Warner Bros. wants to transform franchises like Superman into 'always on' live-service style games—which is somehow different from what its been trying for years

Suicide Squad - Evil Superman
(Image credit: Warner Bros, Rocksteady)

Warner Bros. CEO David Zaslav has set out the company's plans for the future, and, surprise surprise, there's yet more live service stuff on the horizon. 

The company's latest ambitions were revealed in an earnings call yesterday (thanks, Eurogamer). Zaslav states: "We recognize that we can do a better job of managing and maximizing the value of our blue chip franchises like Game of Thrones, Harry Potter, and Superman."

He then goes on to say that the company's "focus is on transforming our biggest franchises from largely console and PC based with three-four year release schedules to [including] more always on gameplay through live services, multiplatform and free-to-play extensions." The goal? "More players spending more time on more platforms."

Earlier in the call, Zaslav celebrates games like Hogwarts Legacy: "Our Harry Potter fans have immersed themselves in Hogwarts legacy, playing more than 700 million hours to date. That engagement helps not only our games business, but also helps build and revitalise the entire Harry Potter franchise and we know our fans want even more." Confusingly that game's a self-contained RPG and not very live service at all, despite its Destiny 2-style equipment screen.

For obvious reasons, Zaslav didn't mention the weirdly on-hiatus MultiVersus, which I'm still scratching my head about, nor the tepid reactions to Suicide Squad: Kill the Justice League in February. PC Gamer's Robin Valentine described taping superheroes onto the live service treadmill as a "fundamentally awful combination", and I'm inclined to agree with him. A similar approach with Gotham Knights led largely to disaster.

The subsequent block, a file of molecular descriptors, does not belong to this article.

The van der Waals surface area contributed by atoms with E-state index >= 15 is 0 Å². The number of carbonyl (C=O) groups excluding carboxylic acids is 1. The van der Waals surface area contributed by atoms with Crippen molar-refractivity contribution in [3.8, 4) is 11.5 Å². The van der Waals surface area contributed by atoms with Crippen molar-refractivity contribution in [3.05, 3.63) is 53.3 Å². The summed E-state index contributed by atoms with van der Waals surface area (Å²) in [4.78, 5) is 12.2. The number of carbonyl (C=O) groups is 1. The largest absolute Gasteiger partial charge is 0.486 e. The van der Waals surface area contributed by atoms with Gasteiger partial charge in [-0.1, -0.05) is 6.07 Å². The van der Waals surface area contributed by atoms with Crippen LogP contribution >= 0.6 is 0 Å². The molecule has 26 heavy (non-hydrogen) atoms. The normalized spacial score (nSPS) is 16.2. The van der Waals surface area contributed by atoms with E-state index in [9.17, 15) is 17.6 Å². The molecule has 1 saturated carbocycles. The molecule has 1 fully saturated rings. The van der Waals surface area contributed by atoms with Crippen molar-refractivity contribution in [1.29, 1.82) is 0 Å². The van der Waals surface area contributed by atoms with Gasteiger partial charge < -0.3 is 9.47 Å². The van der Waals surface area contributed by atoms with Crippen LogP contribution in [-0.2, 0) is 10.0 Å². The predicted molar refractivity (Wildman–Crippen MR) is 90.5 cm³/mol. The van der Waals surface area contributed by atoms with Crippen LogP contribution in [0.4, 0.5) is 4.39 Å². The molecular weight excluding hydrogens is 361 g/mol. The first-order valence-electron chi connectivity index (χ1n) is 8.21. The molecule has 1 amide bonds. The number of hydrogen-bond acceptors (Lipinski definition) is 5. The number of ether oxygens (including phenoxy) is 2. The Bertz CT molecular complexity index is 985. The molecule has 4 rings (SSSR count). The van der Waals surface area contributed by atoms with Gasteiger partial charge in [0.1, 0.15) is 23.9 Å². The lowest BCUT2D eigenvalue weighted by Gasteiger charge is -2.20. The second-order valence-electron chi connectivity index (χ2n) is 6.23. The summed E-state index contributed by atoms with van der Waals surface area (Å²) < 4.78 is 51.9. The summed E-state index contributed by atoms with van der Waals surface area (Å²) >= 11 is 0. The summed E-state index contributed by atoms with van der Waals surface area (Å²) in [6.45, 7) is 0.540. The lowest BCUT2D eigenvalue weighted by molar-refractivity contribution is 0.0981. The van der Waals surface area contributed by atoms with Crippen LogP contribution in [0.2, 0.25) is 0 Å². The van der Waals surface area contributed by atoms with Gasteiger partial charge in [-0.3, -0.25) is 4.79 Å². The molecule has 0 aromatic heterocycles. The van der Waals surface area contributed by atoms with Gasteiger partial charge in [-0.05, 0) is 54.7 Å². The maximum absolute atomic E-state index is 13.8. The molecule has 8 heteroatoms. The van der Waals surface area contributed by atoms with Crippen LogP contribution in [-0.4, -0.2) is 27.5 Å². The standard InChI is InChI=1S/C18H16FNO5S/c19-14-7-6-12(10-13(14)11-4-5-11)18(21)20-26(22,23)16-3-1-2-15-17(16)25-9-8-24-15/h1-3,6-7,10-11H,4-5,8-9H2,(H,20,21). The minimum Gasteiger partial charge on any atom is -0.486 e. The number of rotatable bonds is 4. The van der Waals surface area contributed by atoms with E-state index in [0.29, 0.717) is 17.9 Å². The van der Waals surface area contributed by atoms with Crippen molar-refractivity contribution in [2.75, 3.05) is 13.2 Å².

So far, the live service elements jammed into these games feel more like afterthoughts. Suicide Squad is standing on the crumpled shoulder of Gotham Knights, adding weirdly granular percentile modifiers to its stat-sticks. MultiVersus nipped at your heels with annoying daily quests. Hogwarts Legacy, which is the least live service of those examples, still had you equipping different rarities of gloves to make your magic hurt real good. And hey, remember when 2017's Middle-earth: Shadow of War released with loot boxes? And Warner Bros. wants to do more live service now?

There's also the underlying motivation here that I'm sure most gamers are tired of hearing, even if it's technically a good way to make money: ramping up playtime. Live service games hinge on keeping you playing in perpetuity, drip-feeding rewards while stapling you to their underbellies with FOMO mechanics and steady grinds. 

I don't even hate live service stuff on the whole. Sometimes the loot treadmill can be satisfying, I am not immune to Pavlov's digital treats. But we all love games that are eight-to-ten hour joyrides, and I'm sure most of us are tired of seeing potentially great games get hit with the money-making live-service doom ray. 

I think it's why Kill the Justice League caused such a tepid response, and I think it's why these quotes make me groan now. Some days I wonder if, ten years from now, the live service model will be a distant memory—granted, we might just have something new and horrible to deal with.

Staff Writer

Harvey's history with games started when he first begged his parents for a World of Warcraft subscription aged 12, though he's since been cursed with Final Fantasy 14-brain and a huge crush on G'raha Tia. He made his start as a freelancer, writing for websites like Techradar, The Escapist, Dicebreaker, The Gamer, Into the Spine—and of course, PC Gamer. He'll sink his teeth into anything that looks interesting, though he has a soft spot for RPGs, soulslikes, roguelikes, deckbuilders, MMOs, and weird indie titles. He also plays a shelf load of TTRPGs in his offline time. Don't ask him what his favourite system is, he has too many.